Indications for the Procedure
- Symptoms indicating surgery: A hemorrhagic presentation, cardiac failure and/or presence of cortical venous drainage with venous hypertension.
- Standard preparation for surgery: Blood type and cross, complete set of labs (CBC, BMP, and coagulation studies), as well as adequate intravenous hydration must be achieved prior to treatment.
- Antiepileptic drugs: If seizures are present, use of antiepileptic drug is advised.
- Blood products: Fresh frozen plasma, platelets and concentrated prothrombin complex need to be reserved and readily available in case of major bleeding.
- Blood Loss: Blood volume loss can be a major concern. Make sure your anesthesiologist is prepared should major bleeding occur.
- Fluid overload: Fluid overload can also be a concern in patients with cardiac failure. The recommended contrast dose for interventional procedures should be kept to approximately 4 mL/kg.
Devices to be Implanted
- Aneurysm clips: In order to disconnect the fistula, permanent aneurysm clips may be used.
- Meshes: In cases of large bony defects after skeletonization, absorbable and non-absorbable meshes may be used along with bone substitutes.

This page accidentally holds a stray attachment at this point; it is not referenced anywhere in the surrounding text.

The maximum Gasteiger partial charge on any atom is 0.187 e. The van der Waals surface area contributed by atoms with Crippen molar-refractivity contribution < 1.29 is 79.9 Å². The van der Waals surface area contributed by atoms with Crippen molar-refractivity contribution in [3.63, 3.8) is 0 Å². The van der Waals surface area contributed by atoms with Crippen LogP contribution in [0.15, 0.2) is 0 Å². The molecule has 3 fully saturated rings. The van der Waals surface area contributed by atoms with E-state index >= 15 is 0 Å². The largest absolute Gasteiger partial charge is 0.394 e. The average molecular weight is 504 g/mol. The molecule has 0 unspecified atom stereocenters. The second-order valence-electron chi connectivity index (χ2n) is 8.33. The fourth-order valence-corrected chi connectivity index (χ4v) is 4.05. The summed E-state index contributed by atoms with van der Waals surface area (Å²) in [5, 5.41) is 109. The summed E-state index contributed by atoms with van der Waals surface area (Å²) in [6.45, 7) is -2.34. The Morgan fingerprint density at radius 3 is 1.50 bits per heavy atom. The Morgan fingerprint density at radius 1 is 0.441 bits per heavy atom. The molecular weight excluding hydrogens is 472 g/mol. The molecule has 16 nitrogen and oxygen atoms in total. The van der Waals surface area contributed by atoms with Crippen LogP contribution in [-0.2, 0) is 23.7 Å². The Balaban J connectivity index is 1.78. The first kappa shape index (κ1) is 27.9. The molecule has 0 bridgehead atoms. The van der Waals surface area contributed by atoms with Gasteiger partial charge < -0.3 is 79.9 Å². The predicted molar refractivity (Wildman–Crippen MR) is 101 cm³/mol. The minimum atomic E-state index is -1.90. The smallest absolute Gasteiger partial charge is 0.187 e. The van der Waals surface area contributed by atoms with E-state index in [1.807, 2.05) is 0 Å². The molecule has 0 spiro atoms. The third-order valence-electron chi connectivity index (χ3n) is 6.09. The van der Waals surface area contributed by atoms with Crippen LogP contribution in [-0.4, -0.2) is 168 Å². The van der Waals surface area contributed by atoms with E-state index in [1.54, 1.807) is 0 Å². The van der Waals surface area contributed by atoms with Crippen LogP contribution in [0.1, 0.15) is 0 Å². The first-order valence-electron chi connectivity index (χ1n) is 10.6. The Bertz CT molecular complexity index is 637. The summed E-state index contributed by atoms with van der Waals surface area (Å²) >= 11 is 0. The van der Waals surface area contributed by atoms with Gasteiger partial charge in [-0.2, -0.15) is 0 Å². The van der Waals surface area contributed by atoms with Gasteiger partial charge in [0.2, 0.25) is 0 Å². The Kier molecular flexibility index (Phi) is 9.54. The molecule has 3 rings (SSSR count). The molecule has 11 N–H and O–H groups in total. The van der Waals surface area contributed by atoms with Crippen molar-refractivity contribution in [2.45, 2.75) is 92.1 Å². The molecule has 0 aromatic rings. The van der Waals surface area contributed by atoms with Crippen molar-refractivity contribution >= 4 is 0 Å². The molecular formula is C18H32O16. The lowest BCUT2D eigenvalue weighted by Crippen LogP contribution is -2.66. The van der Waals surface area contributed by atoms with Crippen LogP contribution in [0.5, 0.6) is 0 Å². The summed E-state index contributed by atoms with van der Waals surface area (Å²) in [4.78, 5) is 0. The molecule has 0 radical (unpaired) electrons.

- Dural substitutes: In cases of a large dural defect after resection, dural substitutes may be used.
- Operative microscope: An operative microscope should be ready before the dura is opened.
- Stereotactic equipped microscope: An stereotactic, computer assisted guidance equipped microscope might be used to acquire additional information regarding the DAVF angioarchitecture, and might help in assessing the fistula disconnection.
- Intraoperative angiogram: An intraoperative digital subtraction angiogram might be used to confirm complete obliteration after surgery. The groin should be prepped and draped before the case is started.
- Intraoperative Doppler: Intraoperative Doppler can also assist with detection of residual flow in the fistula.